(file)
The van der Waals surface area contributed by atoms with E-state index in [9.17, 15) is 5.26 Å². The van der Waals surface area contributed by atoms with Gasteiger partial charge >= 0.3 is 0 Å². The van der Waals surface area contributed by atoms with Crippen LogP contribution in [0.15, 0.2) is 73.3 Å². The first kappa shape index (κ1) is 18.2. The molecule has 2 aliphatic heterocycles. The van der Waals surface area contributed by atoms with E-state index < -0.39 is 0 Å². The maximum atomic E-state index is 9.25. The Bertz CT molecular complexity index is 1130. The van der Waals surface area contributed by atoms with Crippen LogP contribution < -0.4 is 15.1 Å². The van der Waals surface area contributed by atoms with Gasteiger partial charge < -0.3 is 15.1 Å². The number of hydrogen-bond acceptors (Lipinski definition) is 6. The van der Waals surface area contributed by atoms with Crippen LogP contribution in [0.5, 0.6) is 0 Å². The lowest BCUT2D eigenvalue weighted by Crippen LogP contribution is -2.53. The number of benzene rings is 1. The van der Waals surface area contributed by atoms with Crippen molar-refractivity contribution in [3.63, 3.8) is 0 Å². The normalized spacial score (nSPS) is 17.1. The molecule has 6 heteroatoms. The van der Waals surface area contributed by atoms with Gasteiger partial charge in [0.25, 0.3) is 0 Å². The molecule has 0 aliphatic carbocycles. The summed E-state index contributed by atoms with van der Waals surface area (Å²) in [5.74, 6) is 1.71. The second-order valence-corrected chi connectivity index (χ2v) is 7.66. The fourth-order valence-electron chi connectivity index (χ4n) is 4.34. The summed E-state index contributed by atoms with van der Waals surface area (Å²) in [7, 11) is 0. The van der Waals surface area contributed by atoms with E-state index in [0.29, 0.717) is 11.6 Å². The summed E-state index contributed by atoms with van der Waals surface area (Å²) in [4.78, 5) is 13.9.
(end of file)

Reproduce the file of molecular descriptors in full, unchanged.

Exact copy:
The van der Waals surface area contributed by atoms with E-state index in [9.17, 15) is 5.26 Å². The van der Waals surface area contributed by atoms with Gasteiger partial charge >= 0.3 is 0 Å². The van der Waals surface area contributed by atoms with Crippen LogP contribution in [0.15, 0.2) is 73.3 Å². The first kappa shape index (κ1) is 18.2. The molecule has 2 aliphatic heterocycles. The van der Waals surface area contributed by atoms with E-state index < -0.39 is 0 Å². The maximum atomic E-state index is 9.25. The Bertz CT molecular complexity index is 1130. The van der Waals surface area contributed by atoms with Crippen LogP contribution < -0.4 is 15.1 Å². The van der Waals surface area contributed by atoms with Gasteiger partial charge < -0.3 is 15.1 Å². The number of hydrogen-bond acceptors (Lipinski definition) is 6. The van der Waals surface area contributed by atoms with Crippen LogP contribution in [0.5, 0.6) is 0 Å². The lowest BCUT2D eigenvalue weighted by Crippen LogP contribution is -2.53. The number of benzene rings is 1. The van der Waals surface area contributed by atoms with Crippen molar-refractivity contribution in [3.63, 3.8) is 0 Å². The normalized spacial score (nSPS) is 17.1. The molecule has 6 heteroatoms. The van der Waals surface area contributed by atoms with Gasteiger partial charge in [0.25, 0.3) is 0 Å². The molecule has 0 aliphatic carbocycles. The summed E-state index contributed by atoms with van der Waals surface area (Å²) in [5.74, 6) is 1.71. The second-order valence-corrected chi connectivity index (χ2v) is 7.66. The fourth-order valence-electron chi connectivity index (χ4n) is 4.34. The summed E-state index contributed by atoms with van der Waals surface area (Å²) in [7, 11) is 0. The van der Waals surface area contributed by atoms with E-state index in [0.29, 0.717) is 11.6 Å². The summed E-state index contributed by atoms with van der Waals surface area (Å²) in [4.78, 5) is 13.9.